Stream Two: Marketing

Stream Leaders:

Kirstie Ball and Colin Bennett

As she approached the downtown railway station, Jessica heard the email alert from her smartphone. She noticed that the billboards outside the station were promoting political candidates in the forthcoming parliamentary election. She hadn’t yet decided how to vote – they all seemed the same these days. To her surprise the message was from a local candidate for parliament, encouraging her to check out his party’s position on the environment. She had not supported that party in the past; and she didn’t intend to now. She had, however, signed a petition through LEADNOW.CA protesting oil pipeline development, and had included her e-mail address. A political consultancy for the party had purchased consumer datasets from a data broker. It had linked Jessica’s email to her twitter feed and other social media accounts and had profiled her as having an interest in the environment. The party was sure that environmental issues might engage Jessica, and other people like her, with their policies.

This stream examines how the massive data accumulation, analytical techniques and applications associated with big data have reconstituted practices of marketing and political campaigning. We seek to find out how big data analytics used in the consumer world are now spreading into the political realm and shape ongoing political campaign activity. Numerous white papers about big data practices highlight that the key elements of the big data ‘trail’: the diffusion of personal devices which stream data to business organizations; data intensive organizations which buy and sell data to users; scientific spin offs which develop algorithms and seek practical applications for them; the world of political and business practices which seek to reach individuals and persuade them to buy or vote in a particular way. In this phase we view big data simultaneously as a scientific innovation, as a management practice and as a technique that seeks to modify human behaviour and constitute everyday life. Our research involves two case studies: consumer data donation and political campaigning.

‘Consumer data donation’ involves consumers parting voluntarily, even altruistically, with their consumption data in return for customized products and services. Such rapidly expanding initiatives exist in energy, transport and healthcare sectors. Data donation adds to the multiple data streams now analyzed by ‘big data’ marketers, but promises to circumvent ethical problems around consent, purpose specification and data limitation. This workstream determines whether socially responsible commercial big data practices, beginning with data donation and ending with procedural and distributive justice, can be achieved.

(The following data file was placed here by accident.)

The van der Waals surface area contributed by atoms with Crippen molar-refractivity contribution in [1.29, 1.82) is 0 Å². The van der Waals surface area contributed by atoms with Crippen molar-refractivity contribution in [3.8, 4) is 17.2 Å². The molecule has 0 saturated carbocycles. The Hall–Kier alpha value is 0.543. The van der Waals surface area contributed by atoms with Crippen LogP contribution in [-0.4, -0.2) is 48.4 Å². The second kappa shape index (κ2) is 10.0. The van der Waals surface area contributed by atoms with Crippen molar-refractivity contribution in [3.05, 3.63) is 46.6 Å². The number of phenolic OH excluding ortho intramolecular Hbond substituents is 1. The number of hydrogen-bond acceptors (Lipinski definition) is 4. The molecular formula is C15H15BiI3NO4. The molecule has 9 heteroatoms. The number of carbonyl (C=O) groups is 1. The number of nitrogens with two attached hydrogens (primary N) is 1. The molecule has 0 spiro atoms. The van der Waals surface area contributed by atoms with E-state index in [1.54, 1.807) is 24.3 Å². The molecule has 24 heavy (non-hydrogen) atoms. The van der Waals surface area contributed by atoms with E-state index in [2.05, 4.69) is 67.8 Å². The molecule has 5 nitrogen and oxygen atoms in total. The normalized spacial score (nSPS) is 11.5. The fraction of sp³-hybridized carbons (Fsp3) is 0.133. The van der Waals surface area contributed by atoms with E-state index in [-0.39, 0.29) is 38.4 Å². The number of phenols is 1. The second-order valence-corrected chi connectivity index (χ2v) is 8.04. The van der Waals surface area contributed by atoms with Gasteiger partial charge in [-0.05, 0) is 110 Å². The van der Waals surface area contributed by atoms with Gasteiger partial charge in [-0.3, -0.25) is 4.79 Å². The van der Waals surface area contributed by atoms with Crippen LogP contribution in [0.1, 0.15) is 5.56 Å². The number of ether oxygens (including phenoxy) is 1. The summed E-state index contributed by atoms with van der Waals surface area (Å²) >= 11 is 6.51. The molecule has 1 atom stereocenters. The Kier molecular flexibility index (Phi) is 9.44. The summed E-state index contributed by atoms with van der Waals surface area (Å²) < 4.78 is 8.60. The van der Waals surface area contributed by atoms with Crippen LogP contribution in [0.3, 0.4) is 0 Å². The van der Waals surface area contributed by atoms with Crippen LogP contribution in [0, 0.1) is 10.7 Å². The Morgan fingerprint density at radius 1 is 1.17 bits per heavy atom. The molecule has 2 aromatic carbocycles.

Big data resources are the key resource not only for marketing but also for political and electoral analysis. CRM has extended to ‘voter relationship management.’ Consumer demand for customization, interaction and dialogue and the reconfiguring of commercial space has entered the political realm. Citizens’ personal data are collected and processed to regulate fair and efficient elections but also in order to influence behaviours and decisions. Despite the dynamism and secrecy of this, some significant trends exist: the development of voter management databases; the integration of personal data from commercial data brokerage firms; the decentralization of data to local campaigns; the targeted sharing through social media and the ‘micro-targeting’ of increasingly refined segments of an electorate. Each trend is facilitated by big data analytics.

In both case studies, urgent questions are raised about how data are obtained, analyzed, and alter the way in which business and politics are conducted. Big data analytics compromises traditional fair information principles, particularly those of purpose specification and consent that form the foundation for national and international data protection standards. In fact, our MCRI research shows that certain data protection principles may support big data by improving data quality. Data minimization, e.g., can help organizations get the most out of their data and analyze it more accurately.

Research Workshops:

New Lines of (In)Sight? Big Data Surveillance & the Analytically-Driven Organization, June 2018

Data-driven Elections: Implications and Challenges for Democratic Societies, April 2019

Project Partners